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Is it possible to change the IP address on the fly, by calling Ethernet.begin at different times?  Specifically I am working on a project using an Uno board and the Arduino Ethernet Shield and giving the user a manual interface using a LCD panel and some buttons.  Via this interface, they can change the IP address, subnet mask and default gateway to something that would match their network. 

I need to figure out how to code a response to a valid IP info set being provided.  In other words, do I call Ethernet.begin once a valid set of IP information is provided and then not allow it to be set again (until the board is reset), or after it has been setup and they change the info can I simply reinitialize the Ethernet board with the new information?

Thanks,
Peter
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Miramar Beach, Florida
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I think the user being able to change the IP is a good thing.

Have you thought about storing the IP in EEPROM. It is not really meant for high cycle read/write, but for storing an IP, and retrieving it on bootup should not be a problem.
http://arduino.cc/en/Reference/EEPROM
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Actually storing the last set/used IP information in the EEPROM is on my list of things to code over the next few days, as time permits... (Great minds think alike..  smiley )  The idea being that on start up it would read that information out and initialize the Ethernet library using those values.  However, should the user then change the IP address for any reason, the same issues still comes up - namely can I re-initialize the Ethernet library after it already has been, or do I have to just store those values and force the user to restart the system so the new information can be read back and used?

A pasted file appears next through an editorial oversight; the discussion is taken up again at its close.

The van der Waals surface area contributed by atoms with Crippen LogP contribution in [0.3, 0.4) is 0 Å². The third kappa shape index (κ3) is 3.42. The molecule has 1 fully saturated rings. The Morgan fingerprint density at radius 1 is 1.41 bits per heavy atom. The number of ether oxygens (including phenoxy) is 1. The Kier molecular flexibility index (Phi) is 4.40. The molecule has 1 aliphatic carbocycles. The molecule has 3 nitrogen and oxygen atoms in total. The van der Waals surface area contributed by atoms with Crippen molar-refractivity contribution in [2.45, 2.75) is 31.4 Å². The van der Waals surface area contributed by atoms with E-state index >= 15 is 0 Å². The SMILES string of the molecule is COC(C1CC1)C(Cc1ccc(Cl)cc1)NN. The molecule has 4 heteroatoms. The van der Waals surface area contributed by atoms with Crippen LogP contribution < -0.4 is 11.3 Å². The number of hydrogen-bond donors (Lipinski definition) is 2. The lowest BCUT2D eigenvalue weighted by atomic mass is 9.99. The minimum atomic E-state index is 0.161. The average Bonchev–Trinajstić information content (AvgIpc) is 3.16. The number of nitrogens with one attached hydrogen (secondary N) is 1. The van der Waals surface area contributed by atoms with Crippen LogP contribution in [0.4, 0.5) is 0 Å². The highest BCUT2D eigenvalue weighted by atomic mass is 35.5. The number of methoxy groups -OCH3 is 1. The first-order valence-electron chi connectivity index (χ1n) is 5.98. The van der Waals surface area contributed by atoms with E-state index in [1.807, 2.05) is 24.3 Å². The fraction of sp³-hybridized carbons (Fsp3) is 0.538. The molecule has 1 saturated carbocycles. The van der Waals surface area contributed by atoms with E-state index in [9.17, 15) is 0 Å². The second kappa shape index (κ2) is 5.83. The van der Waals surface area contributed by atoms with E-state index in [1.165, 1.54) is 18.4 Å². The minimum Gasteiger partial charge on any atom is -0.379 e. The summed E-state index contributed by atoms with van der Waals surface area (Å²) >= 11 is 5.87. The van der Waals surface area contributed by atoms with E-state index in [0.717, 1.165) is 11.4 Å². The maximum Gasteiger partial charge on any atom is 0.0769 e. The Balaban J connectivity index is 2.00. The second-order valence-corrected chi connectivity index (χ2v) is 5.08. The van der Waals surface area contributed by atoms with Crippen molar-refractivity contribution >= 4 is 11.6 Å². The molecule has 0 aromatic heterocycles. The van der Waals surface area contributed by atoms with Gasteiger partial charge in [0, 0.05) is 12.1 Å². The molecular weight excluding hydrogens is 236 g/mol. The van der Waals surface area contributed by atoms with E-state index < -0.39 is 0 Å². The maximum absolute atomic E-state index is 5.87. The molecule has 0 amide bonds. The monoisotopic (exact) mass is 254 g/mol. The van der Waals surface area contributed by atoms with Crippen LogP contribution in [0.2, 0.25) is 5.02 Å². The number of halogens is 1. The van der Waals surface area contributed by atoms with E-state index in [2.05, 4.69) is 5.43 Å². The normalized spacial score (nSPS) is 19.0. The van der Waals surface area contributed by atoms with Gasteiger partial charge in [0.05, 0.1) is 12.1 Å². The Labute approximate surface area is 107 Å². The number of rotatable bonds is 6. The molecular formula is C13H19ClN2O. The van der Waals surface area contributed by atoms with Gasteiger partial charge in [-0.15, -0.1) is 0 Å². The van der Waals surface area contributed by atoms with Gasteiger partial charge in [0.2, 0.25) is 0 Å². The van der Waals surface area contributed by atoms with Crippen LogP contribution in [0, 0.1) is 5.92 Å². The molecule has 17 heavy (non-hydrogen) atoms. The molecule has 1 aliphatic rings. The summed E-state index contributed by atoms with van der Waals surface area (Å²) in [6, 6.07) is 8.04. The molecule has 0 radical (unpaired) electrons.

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Unless you plan on doing some modification to the ethernet library, you will need to restart the Arduino. There is a register function that allows the IP to be changed, but I have not tried it, and do not know if it will take effect without a reset.

I would store the values in EEPROM, then let the user change them. When complete, save and then hit the reset button.

Add: The register function is in a part of the code that the casual user/programmer does not use. You would need to add a routine to the user modules (ethernet.cpp or client.cpp) to access that register function.

There may be a way to test if it will work without a reset. Give me a few minutes to check.

Add2: Lucky you! It works! Change the ip and gateway to your localnet, but leave the last digit a '2'. This routine will change the IP from 192.168.1.2 to 192.168.1.3.
Compile and upload this code. Open the IDE serial window, and you will see the new ip as the second line of the output. Then try to ping the new ip.
Code:
#include <SPI.h>
#include <Ethernet.h>
#include <utility/w5100.h>

byte mac[] = { 0x90, 0xA2, 0xDA, 0x00, 0x59, 0x66 };